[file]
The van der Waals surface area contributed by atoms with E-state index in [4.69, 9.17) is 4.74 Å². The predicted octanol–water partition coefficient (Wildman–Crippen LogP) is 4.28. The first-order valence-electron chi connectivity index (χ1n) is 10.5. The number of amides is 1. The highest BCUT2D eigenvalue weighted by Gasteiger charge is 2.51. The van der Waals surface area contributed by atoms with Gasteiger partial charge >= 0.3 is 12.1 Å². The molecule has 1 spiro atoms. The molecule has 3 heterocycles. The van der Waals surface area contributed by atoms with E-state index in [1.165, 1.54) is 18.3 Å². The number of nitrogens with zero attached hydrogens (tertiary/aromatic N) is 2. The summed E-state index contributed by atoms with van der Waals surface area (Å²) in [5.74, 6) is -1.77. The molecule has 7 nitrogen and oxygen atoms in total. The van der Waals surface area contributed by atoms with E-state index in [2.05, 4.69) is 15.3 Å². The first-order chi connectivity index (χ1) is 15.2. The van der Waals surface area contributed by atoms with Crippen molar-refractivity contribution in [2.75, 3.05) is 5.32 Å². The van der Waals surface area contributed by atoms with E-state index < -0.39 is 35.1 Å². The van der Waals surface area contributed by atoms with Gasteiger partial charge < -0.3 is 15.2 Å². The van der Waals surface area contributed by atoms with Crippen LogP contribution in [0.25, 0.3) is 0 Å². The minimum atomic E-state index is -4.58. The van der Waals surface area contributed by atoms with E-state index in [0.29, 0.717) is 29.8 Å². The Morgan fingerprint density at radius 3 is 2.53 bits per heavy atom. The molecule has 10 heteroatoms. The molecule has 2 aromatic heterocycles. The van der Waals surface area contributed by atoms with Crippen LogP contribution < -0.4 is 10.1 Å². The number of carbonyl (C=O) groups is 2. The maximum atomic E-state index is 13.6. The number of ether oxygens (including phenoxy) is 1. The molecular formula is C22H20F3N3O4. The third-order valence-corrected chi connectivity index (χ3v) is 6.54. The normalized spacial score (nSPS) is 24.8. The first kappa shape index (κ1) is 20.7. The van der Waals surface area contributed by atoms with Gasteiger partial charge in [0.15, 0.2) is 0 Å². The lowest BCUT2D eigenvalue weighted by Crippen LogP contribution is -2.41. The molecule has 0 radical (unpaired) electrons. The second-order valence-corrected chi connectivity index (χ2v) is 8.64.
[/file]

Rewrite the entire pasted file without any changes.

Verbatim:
The van der Waals surface area contributed by atoms with E-state index in [4.69, 9.17) is 4.74 Å². The predicted octanol–water partition coefficient (Wildman–Crippen LogP) is 4.28. The first-order valence-electron chi connectivity index (χ1n) is 10.5. The number of amides is 1. The highest BCUT2D eigenvalue weighted by Gasteiger charge is 2.51. The van der Waals surface area contributed by atoms with Gasteiger partial charge >= 0.3 is 12.1 Å². The molecule has 1 spiro atoms. The molecule has 3 heterocycles. The van der Waals surface area contributed by atoms with E-state index in [1.165, 1.54) is 18.3 Å². The number of nitrogens with zero attached hydrogens (tertiary/aromatic N) is 2. The summed E-state index contributed by atoms with van der Waals surface area (Å²) in [5.74, 6) is -1.77. The molecule has 7 nitrogen and oxygen atoms in total. The van der Waals surface area contributed by atoms with E-state index in [2.05, 4.69) is 15.3 Å². The first-order chi connectivity index (χ1) is 15.2. The van der Waals surface area contributed by atoms with Crippen molar-refractivity contribution in [2.75, 3.05) is 5.32 Å². The van der Waals surface area contributed by atoms with E-state index < -0.39 is 35.1 Å². The van der Waals surface area contributed by atoms with Gasteiger partial charge < -0.3 is 15.2 Å². The van der Waals surface area contributed by atoms with Crippen LogP contribution in [0.25, 0.3) is 0 Å². The minimum atomic E-state index is -4.58. The van der Waals surface area contributed by atoms with E-state index in [0.29, 0.717) is 29.8 Å². The Morgan fingerprint density at radius 3 is 2.53 bits per heavy atom. The molecule has 10 heteroatoms. The molecule has 2 aromatic heterocycles. The van der Waals surface area contributed by atoms with Crippen LogP contribution < -0.4 is 10.1 Å². The number of carbonyl (C=O) groups is 2. The maximum atomic E-state index is 13.6. The number of ether oxygens (including phenoxy) is 1. The molecular formula is C22H20F3N3O4. The third-order valence-corrected chi connectivity index (χ3v) is 6.54. The normalized spacial score (nSPS) is 24.8. The first kappa shape index (κ1) is 20.7. The van der Waals surface area contributed by atoms with Gasteiger partial charge in [0.15, 0.2) is 0 Å². The lowest BCUT2D eigenvalue weighted by Crippen LogP contribution is -2.41. The molecule has 0 radical (unpaired) electrons. The second-order valence-corrected chi connectivity index (χ2v) is 8.64.